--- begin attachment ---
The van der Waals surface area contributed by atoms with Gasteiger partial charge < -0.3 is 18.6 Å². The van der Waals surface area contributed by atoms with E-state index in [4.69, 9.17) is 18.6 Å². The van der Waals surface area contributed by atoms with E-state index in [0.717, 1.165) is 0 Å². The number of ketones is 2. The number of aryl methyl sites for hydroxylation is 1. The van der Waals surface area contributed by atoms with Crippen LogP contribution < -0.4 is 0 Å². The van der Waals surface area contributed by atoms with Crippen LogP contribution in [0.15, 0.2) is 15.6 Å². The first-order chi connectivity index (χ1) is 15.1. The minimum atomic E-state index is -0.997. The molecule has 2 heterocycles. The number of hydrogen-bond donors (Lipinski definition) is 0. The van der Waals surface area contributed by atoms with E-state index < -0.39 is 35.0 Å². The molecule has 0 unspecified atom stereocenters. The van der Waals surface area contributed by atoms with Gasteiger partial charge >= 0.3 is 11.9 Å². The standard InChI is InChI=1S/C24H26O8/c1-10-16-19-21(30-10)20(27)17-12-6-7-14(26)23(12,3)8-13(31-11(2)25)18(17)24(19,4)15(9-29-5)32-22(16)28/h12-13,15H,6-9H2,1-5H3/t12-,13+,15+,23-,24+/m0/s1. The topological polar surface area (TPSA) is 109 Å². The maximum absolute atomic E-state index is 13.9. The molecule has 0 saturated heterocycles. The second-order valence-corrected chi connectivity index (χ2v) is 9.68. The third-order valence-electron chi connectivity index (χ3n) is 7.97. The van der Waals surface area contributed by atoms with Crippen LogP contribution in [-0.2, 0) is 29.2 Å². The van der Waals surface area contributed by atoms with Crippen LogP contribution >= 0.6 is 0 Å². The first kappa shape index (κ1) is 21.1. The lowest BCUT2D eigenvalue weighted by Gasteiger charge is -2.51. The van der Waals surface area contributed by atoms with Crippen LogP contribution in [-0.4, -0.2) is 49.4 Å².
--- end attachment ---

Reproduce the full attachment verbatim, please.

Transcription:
The van der Waals surface area contributed by atoms with Gasteiger partial charge < -0.3 is 18.6 Å². The van der Waals surface area contributed by atoms with E-state index in [4.69, 9.17) is 18.6 Å². The van der Waals surface area contributed by atoms with E-state index in [0.717, 1.165) is 0 Å². The number of ketones is 2. The number of aryl methyl sites for hydroxylation is 1. The van der Waals surface area contributed by atoms with Crippen LogP contribution < -0.4 is 0 Å². The van der Waals surface area contributed by atoms with Crippen LogP contribution in [0.15, 0.2) is 15.6 Å². The first-order chi connectivity index (χ1) is 15.1. The minimum atomic E-state index is -0.997. The molecule has 2 heterocycles. The number of hydrogen-bond donors (Lipinski definition) is 0. The van der Waals surface area contributed by atoms with E-state index < -0.39 is 35.0 Å². The molecule has 0 unspecified atom stereocenters. The van der Waals surface area contributed by atoms with Gasteiger partial charge >= 0.3 is 11.9 Å². The standard InChI is InChI=1S/C24H26O8/c1-10-16-19-21(30-10)20(27)17-12-6-7-14(26)23(12,3)8-13(31-11(2)25)18(17)24(19,4)15(9-29-5)32-22(16)28/h12-13,15H,6-9H2,1-5H3/t12-,13+,15+,23-,24+/m0/s1. The topological polar surface area (TPSA) is 109 Å². The maximum absolute atomic E-state index is 13.9. The molecule has 0 saturated heterocycles. The second-order valence-corrected chi connectivity index (χ2v) is 9.68. The third-order valence-electron chi connectivity index (χ3n) is 7.97. The van der Waals surface area contributed by atoms with Crippen LogP contribution in [-0.2, 0) is 29.2 Å². The van der Waals surface area contributed by atoms with Crippen LogP contribution >= 0.6 is 0 Å². The first kappa shape index (κ1) is 21.1. The lowest BCUT2D eigenvalue weighted by Gasteiger charge is -2.51. The van der Waals surface area contributed by atoms with Crippen LogP contribution in [-0.4, -0.2) is 49.4 Å².